1Co 14:33
    for God is not characterized by disorder but by peace. As in all the churches of the saints

    Now, if you’ll notice in the KJV the words “the author” are in italics, which means it is not in the original language. Literally, the verse should read:

    For God is not of confusion (instability, disorder, disturbance), but of peace.

    AMEN!! Crabb didn’t say He was. He did say confusion can cause a thirst within that can lead us to God. God is never confused, but we are and we will be.

    Take Habakkuk for instance, or Psalm 88, even Job…these men were all confused by the ways of God, and it led them to Him.

    That’s the point.

    But here are a few more verses for your consideration — or just to stir up the pot. 😉

    Deu 28:28
    The Lord will also subject you to madness, blindness, and confusion of mind.

    Psa 55:9
    Confuse them, O Lord! Frustrate their plans! For I see violence and conflict in the city.

    Gen 11:7, 9
    Come, let’s go down and confuse their language so they won’t be able to understand each other.”…That is why its name was called Babel – because there the Lord confused the language of the entire world, and from there the Lord scattered them across the face of the entire earth.

    If God is sovereign, then He is over all. He uses all things for His glory and our good. How we respond to confusion is Crabb’s point, I think.

    So…?

  12. i think this comment thread is talking about two types of confusion..the tower of babel is God confusing their speech in order to complete the plan HE arleady laid out to them “to spread out all over the world” their goal was to stay together and reach the heavens..full defiance! I would agree that in our defiance there is repercussions and they could lead to confusion. SIn will cause confusion, but then we are now back to the age old question .”Did God create sin?” SInce the bible also says that there is no darkness in God, and also how powerful HE created Lucifer, I am leaning towards the fact that sin is Satans domain..no can’t prove that but that is my thinking all the same.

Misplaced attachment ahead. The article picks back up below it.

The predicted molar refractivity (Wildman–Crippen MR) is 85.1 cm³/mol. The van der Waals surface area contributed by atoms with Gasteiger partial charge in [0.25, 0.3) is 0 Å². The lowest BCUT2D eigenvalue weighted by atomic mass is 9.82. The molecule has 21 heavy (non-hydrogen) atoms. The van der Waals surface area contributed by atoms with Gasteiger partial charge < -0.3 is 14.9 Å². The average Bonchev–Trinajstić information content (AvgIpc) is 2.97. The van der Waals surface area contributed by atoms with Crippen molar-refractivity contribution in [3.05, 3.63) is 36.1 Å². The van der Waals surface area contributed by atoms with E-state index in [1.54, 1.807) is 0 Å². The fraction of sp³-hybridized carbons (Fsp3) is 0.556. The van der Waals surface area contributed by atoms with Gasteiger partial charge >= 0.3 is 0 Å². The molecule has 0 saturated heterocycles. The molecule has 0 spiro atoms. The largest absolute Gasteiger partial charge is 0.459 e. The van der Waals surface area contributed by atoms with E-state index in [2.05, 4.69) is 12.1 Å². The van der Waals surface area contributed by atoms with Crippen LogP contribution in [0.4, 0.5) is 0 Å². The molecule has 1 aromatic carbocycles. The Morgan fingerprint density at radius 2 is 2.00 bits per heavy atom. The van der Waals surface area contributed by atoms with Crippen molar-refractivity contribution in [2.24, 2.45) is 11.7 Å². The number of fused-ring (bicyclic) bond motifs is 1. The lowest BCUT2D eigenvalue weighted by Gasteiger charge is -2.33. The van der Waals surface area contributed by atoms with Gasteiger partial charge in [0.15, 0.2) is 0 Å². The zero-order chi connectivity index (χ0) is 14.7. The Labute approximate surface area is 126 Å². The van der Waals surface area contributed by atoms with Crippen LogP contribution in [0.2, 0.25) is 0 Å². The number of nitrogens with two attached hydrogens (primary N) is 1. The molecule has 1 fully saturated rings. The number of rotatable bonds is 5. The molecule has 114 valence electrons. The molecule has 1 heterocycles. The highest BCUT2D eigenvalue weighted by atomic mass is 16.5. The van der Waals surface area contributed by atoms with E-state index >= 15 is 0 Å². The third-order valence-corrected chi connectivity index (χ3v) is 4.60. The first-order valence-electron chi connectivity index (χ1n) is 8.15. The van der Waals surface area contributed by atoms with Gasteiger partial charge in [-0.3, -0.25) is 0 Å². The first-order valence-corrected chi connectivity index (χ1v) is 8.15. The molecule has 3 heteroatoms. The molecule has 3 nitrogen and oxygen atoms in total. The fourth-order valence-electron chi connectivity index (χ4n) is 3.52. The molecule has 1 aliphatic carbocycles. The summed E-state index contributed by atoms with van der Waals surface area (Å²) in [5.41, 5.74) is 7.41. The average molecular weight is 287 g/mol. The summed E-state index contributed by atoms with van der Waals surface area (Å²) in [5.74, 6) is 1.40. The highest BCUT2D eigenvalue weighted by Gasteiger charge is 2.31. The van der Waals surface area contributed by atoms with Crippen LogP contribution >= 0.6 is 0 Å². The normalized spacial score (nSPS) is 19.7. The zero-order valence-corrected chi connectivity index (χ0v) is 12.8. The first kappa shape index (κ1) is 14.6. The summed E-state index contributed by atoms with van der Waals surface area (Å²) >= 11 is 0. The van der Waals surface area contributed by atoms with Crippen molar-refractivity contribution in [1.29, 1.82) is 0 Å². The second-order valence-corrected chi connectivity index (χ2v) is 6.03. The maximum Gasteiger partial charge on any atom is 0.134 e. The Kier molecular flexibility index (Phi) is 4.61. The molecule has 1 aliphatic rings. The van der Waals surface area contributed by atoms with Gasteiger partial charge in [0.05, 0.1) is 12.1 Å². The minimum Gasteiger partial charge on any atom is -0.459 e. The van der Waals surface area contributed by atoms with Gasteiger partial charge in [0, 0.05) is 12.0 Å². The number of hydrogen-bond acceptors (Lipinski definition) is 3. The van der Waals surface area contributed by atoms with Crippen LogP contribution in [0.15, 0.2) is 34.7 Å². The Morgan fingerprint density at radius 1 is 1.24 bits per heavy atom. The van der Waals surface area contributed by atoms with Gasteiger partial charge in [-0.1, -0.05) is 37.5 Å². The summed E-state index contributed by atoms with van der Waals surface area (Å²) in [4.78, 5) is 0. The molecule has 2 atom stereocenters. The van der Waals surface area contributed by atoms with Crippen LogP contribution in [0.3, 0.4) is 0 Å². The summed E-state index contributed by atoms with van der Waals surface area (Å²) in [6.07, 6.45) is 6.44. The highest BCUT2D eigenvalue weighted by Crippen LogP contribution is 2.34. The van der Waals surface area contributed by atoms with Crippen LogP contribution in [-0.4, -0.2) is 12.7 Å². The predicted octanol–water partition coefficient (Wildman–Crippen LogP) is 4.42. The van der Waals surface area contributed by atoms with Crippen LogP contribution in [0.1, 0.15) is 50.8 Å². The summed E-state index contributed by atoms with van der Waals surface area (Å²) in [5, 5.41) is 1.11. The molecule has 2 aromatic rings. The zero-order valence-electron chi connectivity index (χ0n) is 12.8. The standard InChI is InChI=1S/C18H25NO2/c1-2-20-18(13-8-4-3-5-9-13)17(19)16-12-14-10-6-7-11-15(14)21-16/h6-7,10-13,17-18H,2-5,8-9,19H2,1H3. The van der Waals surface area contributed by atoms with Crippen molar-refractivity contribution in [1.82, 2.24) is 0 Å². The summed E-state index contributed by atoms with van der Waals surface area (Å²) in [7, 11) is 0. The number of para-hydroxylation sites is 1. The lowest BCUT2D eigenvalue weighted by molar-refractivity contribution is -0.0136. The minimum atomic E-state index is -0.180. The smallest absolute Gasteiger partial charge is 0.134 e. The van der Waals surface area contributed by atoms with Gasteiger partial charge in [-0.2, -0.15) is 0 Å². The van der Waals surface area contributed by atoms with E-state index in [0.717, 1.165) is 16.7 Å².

For me to believe that GOD is the reason for confusion, puts me back in a position that God stand over us and has moments of “what to do today, I think I will just confuse them”…I can’t go there anymore. It doesn’t fit HIS character. I do believe that at times sin and our own choices open the door to confusion. I don’t think GOD causes it, but HE will allow the enemy to have at us, all the while knowing that what the enemy means for bad, God will use for Good.

    Hope i am not “confusing” this more. Peace..have a good weekend!

  13. I hear you, Darla. I understand what you’re saying. I do believe we must allow God to define Himself, as He has revealed in His Word, knowing we still see “darkly.” My opinion is of little worth.

    So again, the point is made: Only faith can satisfy. I have faith, and I know you do too, in God being good. God is love. And God is good. My understanding of love and goodness are quite corrupted. But I can trust that in Him lie all the answers for my questions. And one day, He might enlighten me to know more fully. Seeing face to face…

    I hope your Easter weekend is AMAZING! Love you!

  14. OK – i admit to a slight confusion back there caused by focussing on a phrase that was not read the way it was intended 😉

    I agree with you Sis on the 1Cor 14:33 verse. I believe the form of ‘confusion’ being referred to there is not so much unclarity of thoughts as a tumultous disquiet, unrest, violent upset which then makes for a better understanding of the ‘rider’,:”But of Peace”

    Our God is not a violent upheaving disruptive God, but a God of Peace. 🙂

    As for your other ‘confusing’ verses:

    Deu 28:28 is only Moses saying what will befall those Jews of the Exodus who turn away from The Lord. It does not apply to those who follow Him Truly or who seek after Him only.

    Psalm 55:9 is David asking The Lord to show anything but Divine Love to His (David’s) Enemies.